Most high-net-worth individuals and families insured by mass-market carriers pay too much for insurance, while remaining exposed to serious financial risks, according to a new study.

The ACE Private Risk Services survey, Wealth at Risk: How High Net Worth Families Overpay to Be Underinsured, asked over 600 independent agents and brokers about their new affluent clients who were previously covered by mass-market insurers. The survey found that wealthy families and individuals who purchase insurance from carriers targeted primarily toward the average American household frequently lack adequate liability coverage. Clients who purchase middle-market policies also tend to be underinsured on their unique homes and valuable collectables.

In addition, they’re likely overpaying for insurance because their deductibles are not high enough, overlooking package discounts that apply when they place multiple policies with one carrier and failing to get premium credits for loss-prevention devices, such as fire prevention and alarm systems.

The survey results were compared with a similar report ACE compiled in 2010. The new survey shows that overpaying and underinsuring have actually increased among affluent clients, according to ACE, which specializes in insuring high-net-worth customers.

“Eighty-percent of the people who would be defined as ‘high-net-worth individuals’ have their insurance with everybody else’s insurance,” says David Spencer, ACE's vice president for premier clients. Part of the problem seems to be that the well-heeled often neglect to adjust their personal insurance programs as their assets increase and their risks multiply.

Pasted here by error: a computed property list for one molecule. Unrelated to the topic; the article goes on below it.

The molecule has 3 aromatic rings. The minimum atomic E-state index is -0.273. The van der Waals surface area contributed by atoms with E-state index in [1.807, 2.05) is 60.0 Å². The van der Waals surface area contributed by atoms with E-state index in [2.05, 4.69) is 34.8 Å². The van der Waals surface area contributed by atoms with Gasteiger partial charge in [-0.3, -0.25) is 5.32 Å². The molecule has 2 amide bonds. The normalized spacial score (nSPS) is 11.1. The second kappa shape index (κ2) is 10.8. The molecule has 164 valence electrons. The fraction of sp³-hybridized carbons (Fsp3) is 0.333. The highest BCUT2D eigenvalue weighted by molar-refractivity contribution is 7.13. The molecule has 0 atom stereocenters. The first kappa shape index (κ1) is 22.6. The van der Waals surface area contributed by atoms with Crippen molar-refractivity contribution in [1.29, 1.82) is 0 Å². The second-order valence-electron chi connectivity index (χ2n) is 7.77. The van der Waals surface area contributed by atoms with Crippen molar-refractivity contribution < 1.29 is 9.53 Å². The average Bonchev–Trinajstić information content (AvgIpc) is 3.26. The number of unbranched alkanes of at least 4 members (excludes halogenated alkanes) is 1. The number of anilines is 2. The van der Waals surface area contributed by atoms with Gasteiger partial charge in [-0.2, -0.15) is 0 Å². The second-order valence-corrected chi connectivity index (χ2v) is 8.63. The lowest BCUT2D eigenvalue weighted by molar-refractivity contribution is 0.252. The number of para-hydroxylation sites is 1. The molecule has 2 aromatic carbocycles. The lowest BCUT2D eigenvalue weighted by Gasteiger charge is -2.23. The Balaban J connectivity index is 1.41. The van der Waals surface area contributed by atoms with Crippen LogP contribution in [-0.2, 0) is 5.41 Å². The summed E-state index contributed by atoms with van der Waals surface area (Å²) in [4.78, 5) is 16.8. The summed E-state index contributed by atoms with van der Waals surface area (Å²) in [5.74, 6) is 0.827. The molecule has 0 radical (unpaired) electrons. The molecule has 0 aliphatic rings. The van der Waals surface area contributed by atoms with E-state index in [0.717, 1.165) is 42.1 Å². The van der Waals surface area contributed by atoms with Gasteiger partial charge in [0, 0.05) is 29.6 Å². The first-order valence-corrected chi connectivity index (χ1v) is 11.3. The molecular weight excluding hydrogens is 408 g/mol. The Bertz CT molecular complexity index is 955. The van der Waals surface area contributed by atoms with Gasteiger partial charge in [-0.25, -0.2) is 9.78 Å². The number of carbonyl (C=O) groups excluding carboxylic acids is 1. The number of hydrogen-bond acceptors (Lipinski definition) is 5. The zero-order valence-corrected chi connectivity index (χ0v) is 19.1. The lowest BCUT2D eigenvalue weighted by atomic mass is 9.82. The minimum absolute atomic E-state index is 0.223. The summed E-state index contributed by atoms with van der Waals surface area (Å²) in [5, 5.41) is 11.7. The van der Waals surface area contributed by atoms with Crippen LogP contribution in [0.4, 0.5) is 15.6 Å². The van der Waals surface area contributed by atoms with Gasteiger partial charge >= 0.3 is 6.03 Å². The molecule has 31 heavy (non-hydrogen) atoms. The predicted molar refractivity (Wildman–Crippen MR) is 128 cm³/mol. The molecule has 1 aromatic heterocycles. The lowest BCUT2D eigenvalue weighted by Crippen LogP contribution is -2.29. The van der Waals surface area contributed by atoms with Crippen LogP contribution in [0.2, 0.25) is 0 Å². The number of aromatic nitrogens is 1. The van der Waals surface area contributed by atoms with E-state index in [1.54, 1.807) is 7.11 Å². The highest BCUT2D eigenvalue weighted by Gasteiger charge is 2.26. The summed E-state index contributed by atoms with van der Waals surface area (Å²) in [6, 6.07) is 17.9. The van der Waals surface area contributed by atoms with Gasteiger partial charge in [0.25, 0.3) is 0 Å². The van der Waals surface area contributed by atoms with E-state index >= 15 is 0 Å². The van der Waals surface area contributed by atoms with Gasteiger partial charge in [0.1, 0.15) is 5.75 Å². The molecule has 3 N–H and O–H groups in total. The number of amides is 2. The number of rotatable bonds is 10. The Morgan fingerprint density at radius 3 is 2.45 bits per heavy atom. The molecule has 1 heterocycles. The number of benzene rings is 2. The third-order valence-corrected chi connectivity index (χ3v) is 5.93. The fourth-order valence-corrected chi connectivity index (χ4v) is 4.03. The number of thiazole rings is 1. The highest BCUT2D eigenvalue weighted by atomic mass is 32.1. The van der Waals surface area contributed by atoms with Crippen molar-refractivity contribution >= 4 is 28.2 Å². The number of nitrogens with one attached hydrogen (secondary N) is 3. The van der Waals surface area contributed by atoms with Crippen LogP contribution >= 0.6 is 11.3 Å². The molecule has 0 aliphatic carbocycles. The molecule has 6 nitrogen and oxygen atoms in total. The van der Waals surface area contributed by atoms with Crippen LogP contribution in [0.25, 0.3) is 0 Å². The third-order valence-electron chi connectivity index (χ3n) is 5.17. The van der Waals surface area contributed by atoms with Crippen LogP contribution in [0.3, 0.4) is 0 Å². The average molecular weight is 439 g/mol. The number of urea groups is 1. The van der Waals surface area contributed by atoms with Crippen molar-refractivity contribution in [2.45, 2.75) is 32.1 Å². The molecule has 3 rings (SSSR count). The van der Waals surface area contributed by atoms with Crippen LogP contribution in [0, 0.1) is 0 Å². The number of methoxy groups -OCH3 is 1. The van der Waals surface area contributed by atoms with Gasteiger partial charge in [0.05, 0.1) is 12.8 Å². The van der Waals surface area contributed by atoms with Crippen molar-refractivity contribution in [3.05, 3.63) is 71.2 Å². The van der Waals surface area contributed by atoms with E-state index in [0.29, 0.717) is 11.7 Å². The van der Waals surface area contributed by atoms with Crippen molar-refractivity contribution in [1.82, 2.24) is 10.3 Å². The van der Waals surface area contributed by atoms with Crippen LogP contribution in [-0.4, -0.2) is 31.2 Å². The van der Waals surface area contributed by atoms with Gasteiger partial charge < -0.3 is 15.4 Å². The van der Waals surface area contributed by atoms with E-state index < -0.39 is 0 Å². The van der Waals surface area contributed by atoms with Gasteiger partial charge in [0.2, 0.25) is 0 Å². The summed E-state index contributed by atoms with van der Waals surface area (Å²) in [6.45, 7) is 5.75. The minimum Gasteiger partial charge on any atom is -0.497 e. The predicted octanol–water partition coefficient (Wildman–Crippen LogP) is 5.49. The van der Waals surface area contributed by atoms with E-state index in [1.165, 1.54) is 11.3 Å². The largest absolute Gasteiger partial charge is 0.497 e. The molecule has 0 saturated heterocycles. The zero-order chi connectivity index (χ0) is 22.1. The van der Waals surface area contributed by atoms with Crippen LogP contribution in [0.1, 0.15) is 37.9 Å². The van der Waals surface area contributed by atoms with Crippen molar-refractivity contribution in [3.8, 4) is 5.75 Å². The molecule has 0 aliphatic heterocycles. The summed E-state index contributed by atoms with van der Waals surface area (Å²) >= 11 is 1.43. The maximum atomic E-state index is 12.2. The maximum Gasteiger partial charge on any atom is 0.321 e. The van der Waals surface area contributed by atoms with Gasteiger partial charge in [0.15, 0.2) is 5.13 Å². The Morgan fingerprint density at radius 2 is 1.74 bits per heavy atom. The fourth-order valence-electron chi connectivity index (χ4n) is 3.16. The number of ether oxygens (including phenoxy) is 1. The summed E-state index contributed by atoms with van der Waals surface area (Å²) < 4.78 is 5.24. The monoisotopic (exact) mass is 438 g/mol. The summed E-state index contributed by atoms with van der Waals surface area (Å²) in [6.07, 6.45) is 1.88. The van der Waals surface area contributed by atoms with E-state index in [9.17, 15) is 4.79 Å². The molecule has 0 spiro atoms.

For example, Spencer cites doctors and lawyers who took out policies with mass-market insurers when they first graduated from medical school and law school. As time goes on, these clients require more custom solutions, including better coverage, enhanced underwriting and claims service and increased risk management, he says.

Experts say advisors have been focusing more on insurance issues in the past few years. “Wealth managers are seeing an opportunity to add more value,” says Bob Courtemanche, ACE's division president.

Courtemanche says insurance has always been a challenge for wealth advisors. “They’re typically more investment-advice oriented and they don’t know the insurance world. That’s when the partnership with a good property/casualty agent has been very valuable to the family office space,” he says.

The survey identified the savings most often missed by high-net-worth clients:

• Raising deductibles: 81% of agents surveyed report the wealthy have homeowners and auto insurance deductibles that are too low.

• Obtaining package discounts: 62% say the rich don’t take full advantage of reductions for purchasing multiple policies from a single carrier.

• Applying loss prevention credits: 50% believe that the affluent overlook adjustments for safety devices such as burglar alarms and water leak detection systems.

The study also cited the most frequently neglected types of insurance:

• Umbrella liability: 92% of agents note insufficient liability coverage, despite 82% of families saying their wealth alone makes them likely targets for lawsuits.

• Uninsured and underinsured liability: 86% report well-off families lack adequate coverage, should they suffer serious harm by someone else with no (or insufficient) insurance, or inadequate assets to meet liability obligations.